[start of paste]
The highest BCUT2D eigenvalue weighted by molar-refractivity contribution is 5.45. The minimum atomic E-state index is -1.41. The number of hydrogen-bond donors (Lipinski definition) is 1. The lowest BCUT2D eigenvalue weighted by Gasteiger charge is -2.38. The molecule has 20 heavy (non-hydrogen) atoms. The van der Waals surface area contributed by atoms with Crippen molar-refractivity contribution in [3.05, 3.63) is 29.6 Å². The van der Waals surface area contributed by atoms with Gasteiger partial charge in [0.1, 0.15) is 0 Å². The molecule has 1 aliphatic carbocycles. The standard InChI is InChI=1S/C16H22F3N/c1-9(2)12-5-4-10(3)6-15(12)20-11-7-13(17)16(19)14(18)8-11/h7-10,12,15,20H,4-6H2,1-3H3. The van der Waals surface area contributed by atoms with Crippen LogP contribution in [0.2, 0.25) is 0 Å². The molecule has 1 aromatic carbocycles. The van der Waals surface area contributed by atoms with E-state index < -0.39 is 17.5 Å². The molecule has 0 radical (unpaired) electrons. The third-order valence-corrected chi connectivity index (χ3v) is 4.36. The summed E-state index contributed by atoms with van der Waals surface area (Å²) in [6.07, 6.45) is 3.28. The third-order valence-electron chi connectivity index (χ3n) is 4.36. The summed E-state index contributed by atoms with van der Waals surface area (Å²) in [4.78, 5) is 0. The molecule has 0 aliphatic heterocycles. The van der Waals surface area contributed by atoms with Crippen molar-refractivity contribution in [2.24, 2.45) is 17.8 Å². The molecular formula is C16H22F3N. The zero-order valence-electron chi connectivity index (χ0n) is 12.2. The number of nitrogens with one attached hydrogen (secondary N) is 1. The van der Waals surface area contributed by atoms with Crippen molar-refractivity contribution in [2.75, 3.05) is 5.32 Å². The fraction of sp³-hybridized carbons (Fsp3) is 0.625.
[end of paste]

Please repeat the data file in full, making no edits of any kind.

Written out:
The highest BCUT2D eigenvalue weighted by molar-refractivity contribution is 5.45. The minimum atomic E-state index is -1.41. The number of hydrogen-bond donors (Lipinski definition) is 1. The lowest BCUT2D eigenvalue weighted by Gasteiger charge is -2.38. The molecule has 20 heavy (non-hydrogen) atoms. The van der Waals surface area contributed by atoms with Crippen molar-refractivity contribution in [3.05, 3.63) is 29.6 Å². The van der Waals surface area contributed by atoms with Gasteiger partial charge in [0.1, 0.15) is 0 Å². The molecule has 1 aliphatic carbocycles. The standard InChI is InChI=1S/C16H22F3N/c1-9(2)12-5-4-10(3)6-15(12)20-11-7-13(17)16(19)14(18)8-11/h7-10,12,15,20H,4-6H2,1-3H3. The van der Waals surface area contributed by atoms with Crippen LogP contribution in [0.2, 0.25) is 0 Å². The molecule has 1 aromatic carbocycles. The van der Waals surface area contributed by atoms with E-state index < -0.39 is 17.5 Å². The molecule has 0 radical (unpaired) electrons. The third-order valence-corrected chi connectivity index (χ3v) is 4.36. The summed E-state index contributed by atoms with van der Waals surface area (Å²) in [6.07, 6.45) is 3.28. The third-order valence-electron chi connectivity index (χ3n) is 4.36. The summed E-state index contributed by atoms with van der Waals surface area (Å²) in [4.78, 5) is 0. The molecule has 0 aliphatic heterocycles. The van der Waals surface area contributed by atoms with Crippen molar-refractivity contribution in [2.24, 2.45) is 17.8 Å². The molecular formula is C16H22F3N. The zero-order valence-electron chi connectivity index (χ0n) is 12.2. The number of nitrogens with one attached hydrogen (secondary N) is 1. The van der Waals surface area contributed by atoms with Crippen molar-refractivity contribution in [2.75, 3.05) is 5.32 Å². The fraction of sp³-hybridized carbons (Fsp3) is 0.625.